Soil elemental concentrations, geoaccumulation index, non-carcinogenic and carcinogenic risks in functional areas of an informal e-waste recycling area in Accra, Ghana

Michael Ackah

    Research output: Contribution to journalArticlepeer-review

    8 Citations (Scopus)

    Abstract

    This study assesses the distribution, contamination and human health risks of major, minor and trace elements in the topsoil and subsoil of two informal e-waste recycling sites in Accra, Ghana. Metal concentrations in Agbogbloshie exceeded the Dutch Soil intervention values with exceedances of 72%, 57%, 57%, 38%, 16%, 2% for Cu, Zn, Pb, Ba, Cd and As respectively. Metal concentrations in Ashaiman exceeded the Dutch Soil intervention values with exceedances of 62%, 57% and 46% for Cu, Zn and Pb respectively. Geoaccumulation indices indicated that the topsoils of the burn area and dismantling areas of Agbogbloshie e-waste recycling site were strongly contaminated by Pb and uncontaminated by Cr, Fe, As and Ba. Lead (Pb) contributed greatly to non-carcinogenic ingestion hazard quotient for residents living near Agbogbloshie and Ashaiman e-waste recycling sites while arsenic (As) presented carcinogenic risks to children from the dismantling area topsoils. Non-carcinogenic risks from ingestion were significant with children being more susceptible to non-carcinogenic ingestion risks than adults. Non-carcinogenic risks from dermal exposure were negligible. Hazard quotients of Pb for children in burn area topsoils and dismantling area topsoils were 7.4–7.6-fold greater than that for adults. The mean geoaccumulation indices values of Pb and Cu indicated extreme contamination of topsoils with these elements. A "novel environmental assessment tool" based on the Agency for Toxic Substances and Disease Registry (ASTDR) total impact points confirmed Pb and Cu as the most toxic elements.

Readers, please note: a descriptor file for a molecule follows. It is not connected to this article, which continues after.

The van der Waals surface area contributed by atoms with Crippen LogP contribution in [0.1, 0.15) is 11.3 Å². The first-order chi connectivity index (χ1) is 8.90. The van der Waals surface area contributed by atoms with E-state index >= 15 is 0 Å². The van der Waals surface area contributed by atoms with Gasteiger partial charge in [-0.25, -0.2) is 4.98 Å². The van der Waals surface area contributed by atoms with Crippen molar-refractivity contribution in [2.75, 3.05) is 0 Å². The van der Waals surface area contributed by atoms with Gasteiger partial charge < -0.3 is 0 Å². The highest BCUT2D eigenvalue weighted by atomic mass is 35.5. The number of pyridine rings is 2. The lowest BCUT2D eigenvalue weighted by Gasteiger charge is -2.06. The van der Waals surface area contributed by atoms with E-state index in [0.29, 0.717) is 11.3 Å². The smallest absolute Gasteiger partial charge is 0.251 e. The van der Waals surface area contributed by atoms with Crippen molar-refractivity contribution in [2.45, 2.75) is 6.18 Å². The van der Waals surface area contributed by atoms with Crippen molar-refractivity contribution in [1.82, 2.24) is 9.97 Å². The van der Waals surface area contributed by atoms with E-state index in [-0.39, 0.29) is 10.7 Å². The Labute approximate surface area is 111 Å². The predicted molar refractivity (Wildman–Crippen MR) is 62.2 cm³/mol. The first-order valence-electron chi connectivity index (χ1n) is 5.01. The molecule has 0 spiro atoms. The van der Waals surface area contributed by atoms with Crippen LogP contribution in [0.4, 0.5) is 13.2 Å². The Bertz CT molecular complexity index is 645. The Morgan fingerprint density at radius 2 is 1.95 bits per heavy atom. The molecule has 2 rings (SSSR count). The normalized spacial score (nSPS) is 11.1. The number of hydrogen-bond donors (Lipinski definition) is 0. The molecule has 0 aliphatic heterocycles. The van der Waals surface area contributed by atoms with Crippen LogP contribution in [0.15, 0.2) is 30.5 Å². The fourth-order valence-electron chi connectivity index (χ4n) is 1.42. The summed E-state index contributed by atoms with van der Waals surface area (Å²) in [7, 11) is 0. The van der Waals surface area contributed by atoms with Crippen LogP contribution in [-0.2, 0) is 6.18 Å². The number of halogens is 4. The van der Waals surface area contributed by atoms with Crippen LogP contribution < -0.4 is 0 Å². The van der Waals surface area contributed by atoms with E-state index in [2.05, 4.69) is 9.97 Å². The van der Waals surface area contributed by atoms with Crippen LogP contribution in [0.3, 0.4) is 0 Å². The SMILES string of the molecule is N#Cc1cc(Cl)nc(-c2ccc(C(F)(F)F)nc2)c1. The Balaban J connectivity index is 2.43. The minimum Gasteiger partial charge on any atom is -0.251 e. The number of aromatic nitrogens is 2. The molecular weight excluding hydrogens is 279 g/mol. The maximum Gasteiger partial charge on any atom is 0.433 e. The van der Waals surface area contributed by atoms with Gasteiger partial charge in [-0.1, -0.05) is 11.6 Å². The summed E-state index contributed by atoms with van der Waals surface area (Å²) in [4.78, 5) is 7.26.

Original languageEnglish
    Pages (from-to)908-917
    Number of pages10
    JournalChemosphere
    Volume235
    DOIs
    Publication statusPublished - Nov 2019

    Keywords

    • E-waste recycling
    • Priority metals
    • Risk assessment
    • Soil toxicity
    • Geo-accumulation index

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